A federal appeals court handed US prosecutors another big loss when they rejected Preet Bharara’s request to rehear the case which led to their overturning two key insider trading convictions last December, leaving the Department of Justice with few options.
In a three-sentence document issued Friday, the U.S. 2nd Circuit Court of Appeals rejected Preet Bharara’s petition to rehear the U.S. versus Newman insider trading case. Bharara requested that the three-judge panel that overturned the insider trading convictions of Anthony Chiasson and Todd Newman in December hear the case again in order to clarify certain specific legal issues.
In addition, Bharara’s request that the entire appeals court hear the Newman case (known as an en banc proceeding) was also denied by the 2nd Circuit Court of Appeals. The court did not provide any explanation for its decision to both requests.
Background of this Decision
In its December ruling, the appeals court concluded that government prosecutors presented “no evidence that Newman and Chiasson knew that they were trading on information obtained from insiders in violation of those insiders’ fiduciary duties.” The appeals court found that without this evidence, Newman and Chiasson could not be found guilty.
In other words, the court argued that to be convicted of insider trading a person must have direct knowledge that the insider providing the material non-public information was breaching his or her duty to the company by doing so, and that the source also received a significant benefit in exchange for the information they provided.
Impact of this Decision
The appeals court’s ruling effectively redefines insider trading making it much more difficult for the government to successfully win insider trading convictions – particularly when the investor is a few steps removed from the source of the tips.
Over the past few years, the US Attorney’s office in Manhattan obtained successful convictions (or guilty pleas) in more than 80 insider trading cases. However, we believe that the appeals court decision threatens to result in a number of insider trading convictions being reversed.
Probably the most high profile case that could be overturned as a result of this ruling is Michael Steinberg, a former SAC Capital portfolio manager, who was sentenced to three-and-a-half years in prison for insider trading. Steinberg, however, is not the only one who could benefit from the 2nd Circuit Court of Appeals ruling.
Former Goldman Sachs Group Inc. director Rajat Gupta, who is serving a two-year prison term for passing inside information to fund manager Raj Rajaratnam, has also asked that his conviction be reversed, citing the December appeals court ruling. That request is pending.
Hedge fund manager Doug Whitman, who is serving a two-year prison sentence after his insider trading conviction in 2012, recently filed a motion to vacate his conviction on similar grounds.
The appeals court ruling has already impacted other insider trading cases. Citing that decision, in January a district court judge vacated the guilty pleas of four defendants who were charged with insider trading related to IBM’s 2009 acquisition of software firm SPSS.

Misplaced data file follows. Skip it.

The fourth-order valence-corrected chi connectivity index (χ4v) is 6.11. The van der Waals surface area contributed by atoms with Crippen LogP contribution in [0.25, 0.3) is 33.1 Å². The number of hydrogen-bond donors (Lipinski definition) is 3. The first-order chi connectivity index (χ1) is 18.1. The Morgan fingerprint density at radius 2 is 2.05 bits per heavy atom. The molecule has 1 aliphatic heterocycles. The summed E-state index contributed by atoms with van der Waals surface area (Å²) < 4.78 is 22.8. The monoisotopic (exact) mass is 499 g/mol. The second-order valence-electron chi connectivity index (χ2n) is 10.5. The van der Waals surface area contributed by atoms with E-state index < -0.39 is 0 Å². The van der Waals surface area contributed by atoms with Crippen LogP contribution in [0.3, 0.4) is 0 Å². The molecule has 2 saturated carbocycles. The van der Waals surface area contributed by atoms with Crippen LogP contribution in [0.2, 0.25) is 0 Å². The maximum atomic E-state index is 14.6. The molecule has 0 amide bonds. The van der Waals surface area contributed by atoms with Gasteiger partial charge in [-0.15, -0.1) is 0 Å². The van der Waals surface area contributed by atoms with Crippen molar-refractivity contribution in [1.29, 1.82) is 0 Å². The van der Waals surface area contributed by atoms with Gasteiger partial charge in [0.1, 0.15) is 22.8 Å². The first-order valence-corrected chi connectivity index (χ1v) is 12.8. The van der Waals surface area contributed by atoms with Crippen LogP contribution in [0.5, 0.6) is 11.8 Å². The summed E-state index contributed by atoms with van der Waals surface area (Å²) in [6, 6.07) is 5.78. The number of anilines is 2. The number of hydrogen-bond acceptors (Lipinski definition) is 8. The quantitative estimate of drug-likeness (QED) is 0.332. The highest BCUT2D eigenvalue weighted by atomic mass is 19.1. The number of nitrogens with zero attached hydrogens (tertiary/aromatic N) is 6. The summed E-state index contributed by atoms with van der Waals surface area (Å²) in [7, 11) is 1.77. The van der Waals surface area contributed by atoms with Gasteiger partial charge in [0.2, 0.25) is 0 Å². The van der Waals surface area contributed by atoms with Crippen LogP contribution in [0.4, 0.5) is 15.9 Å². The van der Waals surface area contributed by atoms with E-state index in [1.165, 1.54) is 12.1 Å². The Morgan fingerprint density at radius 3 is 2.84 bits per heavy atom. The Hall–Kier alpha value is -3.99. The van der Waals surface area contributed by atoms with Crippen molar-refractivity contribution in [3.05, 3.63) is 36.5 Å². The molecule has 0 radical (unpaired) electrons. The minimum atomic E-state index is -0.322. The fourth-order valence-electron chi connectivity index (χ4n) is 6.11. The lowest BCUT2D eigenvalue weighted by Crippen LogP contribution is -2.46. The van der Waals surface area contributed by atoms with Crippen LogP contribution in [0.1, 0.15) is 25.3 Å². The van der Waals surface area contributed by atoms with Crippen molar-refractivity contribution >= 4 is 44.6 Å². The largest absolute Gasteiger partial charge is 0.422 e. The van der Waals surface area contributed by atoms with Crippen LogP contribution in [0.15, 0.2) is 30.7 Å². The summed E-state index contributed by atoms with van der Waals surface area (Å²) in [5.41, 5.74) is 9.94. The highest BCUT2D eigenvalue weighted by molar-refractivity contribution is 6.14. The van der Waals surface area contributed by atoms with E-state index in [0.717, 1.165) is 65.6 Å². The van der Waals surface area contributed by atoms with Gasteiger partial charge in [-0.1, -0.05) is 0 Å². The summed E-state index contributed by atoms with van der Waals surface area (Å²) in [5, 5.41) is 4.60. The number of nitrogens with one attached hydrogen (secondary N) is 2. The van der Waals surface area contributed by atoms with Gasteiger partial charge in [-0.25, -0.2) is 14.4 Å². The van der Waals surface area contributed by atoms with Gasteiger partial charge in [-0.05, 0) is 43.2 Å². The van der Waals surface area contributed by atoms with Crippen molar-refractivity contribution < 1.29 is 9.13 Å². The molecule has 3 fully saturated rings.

Next Steps for Preet?
So, what does U.S. attorney for Manhattan, Preet Bharara do now? The only obvious step would be to appeal the case to the U.S. Supreme Court. However, to do so, Bharara would need to get permission from the U.S. solicitor general. Most legal experts explain that this outcome is highly unlikely.
With this option seemingly off the table, Bharara might be forced to rely on a legislative solution to fix the redefinition of insider trading brought about by the 2nd Circuit Court of Appeals’ decision. Fortunately for him, at least three bills are currently being introduced in Congress to address this topic. This includes:
Insider Trading Prohibition Act: introduced by Congressman Jim Himes (D-CT) and co-sponsored by Steve Womack (R-AR), Carolyn Maloney (D-NY) and Emanuel Cleaver (D-MO).
Stop Illegal Insider Trading Act: co-sponsored by U.S. Senators Jack Reed (D-RI) and Bob Menendez (D-NJ).
Ban Insider Trading Act: introduced by Representative Stephen Lynch (D-MA).
Impact on the Research Biz
What does this all mean for sell-side and alternative research providers? We think in the short run these developments should reduce buy-side pressure and anxiety about receiving material nonpublic information from their research providers. In fact, third-party research firms might actually provide a useful buffer between information sources and the investor which reduces insider trading risk.
However, we think that any benefit that research firms might experience is likely to be short lived as momentum within Congress to pass insider trading legislation could resurrect concerns about unwittingly receiving MNPI among institutional investors. Consequently, we suspect that both sell-side and independent research firms will need to continue implementing controls to mitigate the risk of receiving and passing on illegal inside information to their customers.